In partnership with the University of Chicago, RWJF has also made available the Finding Answers Intervention Research (FAIR) Database. The FAIR Database is a collection of 388 categorized journal article summaries from 11 systematic reviews of racial and ethnic health disparities intervention literature.  Article topics include: asthma, cervical cancer, colorectal cancer (CRC), HIV prevention, prostate cancer, cardiovascular disease (CVD), depression, diabetes mellitus, breast cancer, cultural leverage and pay-for-performance incentives.

In addition, collaborators are also working to direct people interested in tracking up-to-the-minute dialogue regarding the reduction of racial and ethical disparities to the Finding Answers Twitter Feed.

How 100 NICUs Reduced CLABSIs By 58%

Within an 11-month period, frontline care givers in 100 neonatal intensive care units in nine states were able to reduce central line associated bloodstream infections (CLABSIs) by 58 percent through careful implementation of the Comprehensive Unit-Based Safety Program (CUSP).

The CUSP model, developed by a team at Johns Hopkins Medicine and funded by AHRQ, helped care givers focus on better communication as well as the safe catheter insertion guidelines set forth by the Centers for Disease Control and Prevention.

“The CUSP framework brings together safety culture, teamwork and best practices—a combination that is clearly working to keep these vulnerable babies safer,” says AHRQ Director Carolyn M. Clancy, M.D. “These remarkable results show us that, with the right tools and dedicated clinicians, hospital units can rapidly make care safer.”

Before launching this effort, the overall infection rate in participating NICUs was 2.043 infections per 1,000 central line days.  By the study’s end, the CLABSI rate in these hospitals had fallen to 0.855 per 1,000 central line days, representing a 58 percent reduction in such illnesses.  Researchers estimate that implementation of these practices prevented at least 131 infections and 41 deaths and saved over $2 million in healthcare costs.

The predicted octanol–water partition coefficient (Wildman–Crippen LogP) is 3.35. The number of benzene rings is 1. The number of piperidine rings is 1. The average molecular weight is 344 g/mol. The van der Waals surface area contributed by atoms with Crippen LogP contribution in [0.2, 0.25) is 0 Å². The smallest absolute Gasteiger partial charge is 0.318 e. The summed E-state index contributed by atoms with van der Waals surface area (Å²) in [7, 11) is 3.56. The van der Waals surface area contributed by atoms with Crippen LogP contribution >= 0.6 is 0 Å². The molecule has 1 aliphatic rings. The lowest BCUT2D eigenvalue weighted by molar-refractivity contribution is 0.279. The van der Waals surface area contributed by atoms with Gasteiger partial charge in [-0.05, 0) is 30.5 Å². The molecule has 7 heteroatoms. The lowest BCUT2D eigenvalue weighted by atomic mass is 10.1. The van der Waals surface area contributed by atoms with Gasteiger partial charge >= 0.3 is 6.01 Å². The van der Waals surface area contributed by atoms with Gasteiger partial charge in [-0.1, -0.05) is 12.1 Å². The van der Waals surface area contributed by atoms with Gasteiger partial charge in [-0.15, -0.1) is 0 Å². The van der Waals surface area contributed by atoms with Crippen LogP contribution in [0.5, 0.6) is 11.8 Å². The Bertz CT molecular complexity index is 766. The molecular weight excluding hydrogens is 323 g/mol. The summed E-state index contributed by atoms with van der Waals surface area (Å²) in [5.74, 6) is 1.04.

This initiative to lower CLABSIs in newborns is part of an even larger study involving use of the CUSP model to reduce CLABSIs in all patients nationwide. The encouraging results of a 41 percent decrease in these particular healthcare-associated infections in an adult population were announced last September.

To learn more about all of AHRQ’s projects to reduce healthcare-associated infections, including infant and adult CABSIs, click here.  Also available is the CUSP toolkit, developed from the national implementation project and used in the NICU project.

HC Pros Develop Unique Solutions to ‘Second Victim’ Problem

Health Leaders Media reported in an online article that due to the work of medical professionals like Albert Wu, MD, director of Johns Hopkins’ Center for Health Services and Outcomes Research, hospitals are finally changing the way they respond to the needs of healthcare providers affected by adverse events.

The Institute for Healthcare Improvement has suggested that when an adverse event occurs, a hospital has three basic priorities:

  1. To care for the patients and family members who are direct victims of the event;
  2. To care for the front-line healthcare workers involved; and
  3. To address the needs of the organization.

Every healthcare worker carries with him or her the risk of becoming a “second victim,” a term coined by Dr. Wu in an article written for the British Medical Journal in 2000.

Haunted by the repeat occurrences of bullying, gossip, and blame that for years he witnessed colleagues enduring in the wake of adverse events, Wu had a hard time comprehending the industry’s long-standing reluctance to address the emotional needs of staff linked to undesirable outcomes.

When we consistently punish each other for making mistakes, Wu explains, we are creating an environment where everyone is afraid to talk and where that silence just leads to repeated mistakes and more bad outcomes.  On the contrary, Wu says errors need to be widely talked about so that true learning can happen.

According to Wu, hospitals not only have an ethical obligation to help personnel heal in these situations, but he alludes to the existence of a fiscal responsibility as well.  Wu points out that having to replace a burned out second victim can be very expensive, sometimes costing a hospital in excess of $100,000.